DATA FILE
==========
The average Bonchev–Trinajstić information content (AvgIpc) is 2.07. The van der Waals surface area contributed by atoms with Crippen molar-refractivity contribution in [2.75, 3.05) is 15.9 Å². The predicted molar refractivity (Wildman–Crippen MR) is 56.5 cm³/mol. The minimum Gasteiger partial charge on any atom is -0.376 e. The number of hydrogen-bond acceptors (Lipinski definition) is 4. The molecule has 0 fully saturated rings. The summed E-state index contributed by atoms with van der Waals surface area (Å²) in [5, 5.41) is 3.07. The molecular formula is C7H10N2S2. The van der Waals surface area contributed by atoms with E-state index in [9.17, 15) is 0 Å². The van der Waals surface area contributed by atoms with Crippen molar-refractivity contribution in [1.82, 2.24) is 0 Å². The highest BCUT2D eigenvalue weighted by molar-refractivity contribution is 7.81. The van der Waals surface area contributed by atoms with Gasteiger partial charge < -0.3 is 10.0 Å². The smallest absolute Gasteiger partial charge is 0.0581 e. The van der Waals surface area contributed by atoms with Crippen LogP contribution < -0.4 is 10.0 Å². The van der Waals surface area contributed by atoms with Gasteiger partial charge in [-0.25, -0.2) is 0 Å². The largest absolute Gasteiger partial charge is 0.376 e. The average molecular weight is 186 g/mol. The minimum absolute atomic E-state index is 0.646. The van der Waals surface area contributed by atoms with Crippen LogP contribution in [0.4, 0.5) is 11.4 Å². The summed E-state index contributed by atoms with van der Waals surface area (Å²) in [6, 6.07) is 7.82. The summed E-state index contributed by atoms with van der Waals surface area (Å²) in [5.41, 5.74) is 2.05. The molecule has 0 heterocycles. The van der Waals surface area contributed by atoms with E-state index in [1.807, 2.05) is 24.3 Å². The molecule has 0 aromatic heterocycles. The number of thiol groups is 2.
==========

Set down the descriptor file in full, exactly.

The average Bonchev–Trinajstić information content (AvgIpc) is 2.07. The van der Waals surface area contributed by atoms with Crippen molar-refractivity contribution in [2.75, 3.05) is 15.9 Å². The predicted molar refractivity (Wildman–Crippen MR) is 56.5 cm³/mol. The minimum Gasteiger partial charge on any atom is -0.376 e. The number of hydrogen-bond acceptors (Lipinski definition) is 4. The molecule has 0 fully saturated rings. The summed E-state index contributed by atoms with van der Waals surface area (Å²) in [5, 5.41) is 3.07. The molecular formula is C7H10N2S2. The van der Waals surface area contributed by atoms with E-state index in [9.17, 15) is 0 Å². The van der Waals surface area contributed by atoms with Crippen molar-refractivity contribution in [1.82, 2.24) is 0 Å². The highest BCUT2D eigenvalue weighted by molar-refractivity contribution is 7.81. The van der Waals surface area contributed by atoms with Gasteiger partial charge < -0.3 is 10.0 Å². The smallest absolute Gasteiger partial charge is 0.0581 e. The van der Waals surface area contributed by atoms with Crippen LogP contribution < -0.4 is 10.0 Å². The van der Waals surface area contributed by atoms with Gasteiger partial charge in [-0.25, -0.2) is 0 Å². The largest absolute Gasteiger partial charge is 0.376 e. The average molecular weight is 186 g/mol. The minimum absolute atomic E-state index is 0.646. The van der Waals surface area contributed by atoms with Crippen LogP contribution in [0.4, 0.5) is 11.4 Å². The summed E-state index contributed by atoms with van der Waals surface area (Å²) in [6, 6.07) is 7.82. The summed E-state index contributed by atoms with van der Waals surface area (Å²) in [5.41, 5.74) is 2.05. The molecule has 0 heterocycles. The van der Waals surface area contributed by atoms with E-state index in [1.807, 2.05) is 24.3 Å². The molecule has 0 aromatic heterocycles. The number of thiol groups is 2.